With the aim to make Windows Vista an operating system which is –
- "Secure by Design"
- "Secure by Default",
- "Secure by Deployment"
One of the major concerns was making the
running on the Windows Systems secure.
But in order to make these services secure, we needed to know what made these services a security threat for the Windows systems.
Windows Services –
are actually long-running executable applications that run in their separate Windows sessions, can be started when the OS starts, can be stopped and restarted. They mostly remain hidden in the background and do not open any interface for the user. Many of these services run under
accounts, and some even have the access to the network.
These are some of the properties of Windows services that make them the most attractive targets of malware attacks like Sasser, Blaster etc.
A few years back in 2003 when Bill Gates announced Microsoft’s focus on Trustworthy Computing, Windows XP had already been released by that time. But the introduction of Windows XP SP2, did bring about significant changes related to security in the Operating System, but the basic engineering around security could not really be changed.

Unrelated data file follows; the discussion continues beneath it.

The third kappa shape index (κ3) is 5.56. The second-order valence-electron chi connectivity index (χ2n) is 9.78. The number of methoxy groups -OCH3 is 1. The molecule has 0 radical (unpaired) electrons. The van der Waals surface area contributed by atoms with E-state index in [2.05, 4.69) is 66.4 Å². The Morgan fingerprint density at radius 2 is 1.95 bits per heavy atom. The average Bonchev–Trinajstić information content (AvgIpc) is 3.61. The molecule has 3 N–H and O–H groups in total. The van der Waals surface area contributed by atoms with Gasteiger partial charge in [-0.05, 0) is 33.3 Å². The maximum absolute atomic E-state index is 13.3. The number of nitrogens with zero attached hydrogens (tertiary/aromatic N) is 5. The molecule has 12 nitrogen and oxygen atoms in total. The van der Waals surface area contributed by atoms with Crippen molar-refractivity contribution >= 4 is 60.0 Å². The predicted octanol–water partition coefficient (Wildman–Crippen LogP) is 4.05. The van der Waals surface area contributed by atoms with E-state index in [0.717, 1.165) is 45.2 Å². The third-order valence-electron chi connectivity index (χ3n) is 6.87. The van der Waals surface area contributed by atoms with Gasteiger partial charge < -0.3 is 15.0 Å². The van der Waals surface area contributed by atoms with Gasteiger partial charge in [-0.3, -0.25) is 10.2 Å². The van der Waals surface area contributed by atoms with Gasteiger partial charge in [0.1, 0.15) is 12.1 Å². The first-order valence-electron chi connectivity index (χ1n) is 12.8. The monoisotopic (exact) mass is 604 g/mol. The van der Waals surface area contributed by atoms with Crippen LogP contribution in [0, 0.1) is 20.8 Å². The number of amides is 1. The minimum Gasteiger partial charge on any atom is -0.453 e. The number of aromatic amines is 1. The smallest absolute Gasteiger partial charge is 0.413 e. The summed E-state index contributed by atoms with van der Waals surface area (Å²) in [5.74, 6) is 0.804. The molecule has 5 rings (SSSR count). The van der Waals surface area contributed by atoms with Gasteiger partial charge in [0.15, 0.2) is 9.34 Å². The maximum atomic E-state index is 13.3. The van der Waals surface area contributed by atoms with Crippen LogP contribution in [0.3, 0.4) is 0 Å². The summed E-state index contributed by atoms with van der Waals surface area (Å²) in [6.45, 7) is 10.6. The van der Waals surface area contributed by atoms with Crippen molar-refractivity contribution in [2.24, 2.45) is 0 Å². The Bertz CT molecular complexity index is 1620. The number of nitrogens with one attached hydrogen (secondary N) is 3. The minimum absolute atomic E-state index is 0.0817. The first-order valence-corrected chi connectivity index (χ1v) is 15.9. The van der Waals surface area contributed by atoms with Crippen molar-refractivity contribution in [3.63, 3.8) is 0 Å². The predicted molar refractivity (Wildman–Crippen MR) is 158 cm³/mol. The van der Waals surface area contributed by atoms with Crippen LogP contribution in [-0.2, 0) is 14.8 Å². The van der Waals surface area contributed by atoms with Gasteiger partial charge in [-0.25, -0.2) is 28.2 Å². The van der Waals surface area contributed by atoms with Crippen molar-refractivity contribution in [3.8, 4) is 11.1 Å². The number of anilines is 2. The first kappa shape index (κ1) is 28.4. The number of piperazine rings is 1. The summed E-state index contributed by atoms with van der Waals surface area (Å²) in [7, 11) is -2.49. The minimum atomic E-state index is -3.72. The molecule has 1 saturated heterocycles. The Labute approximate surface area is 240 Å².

So in order to really increase the security around these services and the way they functioned, Microsoft did four main things as a part of its Trustworthy Computing Initiative:
- Assigning Least Privilege Access to the services for the objects they need to access.
- Service Isolation
- Restricting Network Access for many of the services
- Session 0 Isolation
Ok, now lets see first how these services traditionally worked in Windows XP.
- Many services in Windows XP run under the Local System account, which is like an administrator account for the services. Since this is a high privilege account, so if a service using this account gets infected to compromised, the attack has the ability to bring about a larger extent of damage to the system since the account it using inherently has much wider access to system resources.
- Many of the services in Windows XP are network-facing (whether its needed by them or not). So many attacks happen by making incoming calls to these services and making them to make legitimate outgoing calls to other systems thereby affecting many other systems in the network e.g. sending out the keystrokes to a designated server on the internet.
Most of the services usually run at startup, and shut down only when the system shuts down. This gives plenty of time for the malware to explore the security flaws in them and more time to do extensive damage.